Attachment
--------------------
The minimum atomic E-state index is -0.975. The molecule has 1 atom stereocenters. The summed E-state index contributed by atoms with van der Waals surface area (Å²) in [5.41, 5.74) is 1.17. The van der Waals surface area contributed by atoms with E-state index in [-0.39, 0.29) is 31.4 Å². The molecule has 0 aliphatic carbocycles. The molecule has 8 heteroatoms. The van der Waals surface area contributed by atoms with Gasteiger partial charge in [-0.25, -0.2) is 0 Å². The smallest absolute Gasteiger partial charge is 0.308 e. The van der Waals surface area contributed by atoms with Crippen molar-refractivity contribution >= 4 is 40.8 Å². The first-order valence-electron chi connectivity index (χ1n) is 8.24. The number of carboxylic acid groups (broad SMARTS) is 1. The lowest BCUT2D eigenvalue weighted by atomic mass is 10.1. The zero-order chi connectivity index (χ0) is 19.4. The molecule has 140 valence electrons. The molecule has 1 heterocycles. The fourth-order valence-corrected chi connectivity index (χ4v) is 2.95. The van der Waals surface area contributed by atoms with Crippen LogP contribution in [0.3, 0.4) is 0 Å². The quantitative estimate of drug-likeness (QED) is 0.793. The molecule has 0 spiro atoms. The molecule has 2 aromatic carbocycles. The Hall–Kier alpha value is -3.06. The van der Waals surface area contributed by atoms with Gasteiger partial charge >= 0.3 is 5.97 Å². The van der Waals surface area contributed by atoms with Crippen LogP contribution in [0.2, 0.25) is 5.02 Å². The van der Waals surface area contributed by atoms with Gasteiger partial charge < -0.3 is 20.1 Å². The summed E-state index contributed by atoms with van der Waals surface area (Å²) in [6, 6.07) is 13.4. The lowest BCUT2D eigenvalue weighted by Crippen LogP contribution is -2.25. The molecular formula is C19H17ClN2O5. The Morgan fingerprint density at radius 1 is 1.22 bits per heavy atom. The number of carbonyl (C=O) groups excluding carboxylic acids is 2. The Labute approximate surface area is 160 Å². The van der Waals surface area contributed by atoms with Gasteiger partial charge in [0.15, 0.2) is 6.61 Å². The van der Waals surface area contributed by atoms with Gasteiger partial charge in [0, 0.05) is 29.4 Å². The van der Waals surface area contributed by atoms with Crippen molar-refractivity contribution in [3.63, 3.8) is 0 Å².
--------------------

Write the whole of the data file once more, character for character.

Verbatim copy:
The minimum atomic E-state index is -0.975. The molecule has 1 atom stereocenters. The summed E-state index contributed by atoms with van der Waals surface area (Å²) in [5.41, 5.74) is 1.17. The van der Waals surface area contributed by atoms with E-state index in [-0.39, 0.29) is 31.4 Å². The molecule has 0 aliphatic carbocycles. The molecule has 8 heteroatoms. The van der Waals surface area contributed by atoms with Gasteiger partial charge in [-0.25, -0.2) is 0 Å². The smallest absolute Gasteiger partial charge is 0.308 e. The van der Waals surface area contributed by atoms with Crippen molar-refractivity contribution >= 4 is 40.8 Å². The first-order valence-electron chi connectivity index (χ1n) is 8.24. The number of carboxylic acid groups (broad SMARTS) is 1. The lowest BCUT2D eigenvalue weighted by atomic mass is 10.1. The zero-order chi connectivity index (χ0) is 19.4. The molecule has 140 valence electrons. The molecule has 1 heterocycles. The fourth-order valence-corrected chi connectivity index (χ4v) is 2.95. The van der Waals surface area contributed by atoms with Crippen LogP contribution in [0.3, 0.4) is 0 Å². The quantitative estimate of drug-likeness (QED) is 0.793. The molecule has 0 spiro atoms. The molecule has 2 aromatic carbocycles. The Hall–Kier alpha value is -3.06. The van der Waals surface area contributed by atoms with Gasteiger partial charge >= 0.3 is 5.97 Å². The van der Waals surface area contributed by atoms with Crippen LogP contribution in [0.2, 0.25) is 5.02 Å². The van der Waals surface area contributed by atoms with Gasteiger partial charge < -0.3 is 20.1 Å². The summed E-state index contributed by atoms with van der Waals surface area (Å²) in [6, 6.07) is 13.4. The lowest BCUT2D eigenvalue weighted by Crippen LogP contribution is -2.25. The molecular formula is C19H17ClN2O5. The Morgan fingerprint density at radius 1 is 1.22 bits per heavy atom. The number of carbonyl (C=O) groups excluding carboxylic acids is 2. The Labute approximate surface area is 160 Å². The van der Waals surface area contributed by atoms with Gasteiger partial charge in [0.15, 0.2) is 6.61 Å². The van der Waals surface area contributed by atoms with Gasteiger partial charge in [0, 0.05) is 29.4 Å². The van der Waals surface area contributed by atoms with Crippen molar-refractivity contribution in [3.63, 3.8) is 0 Å².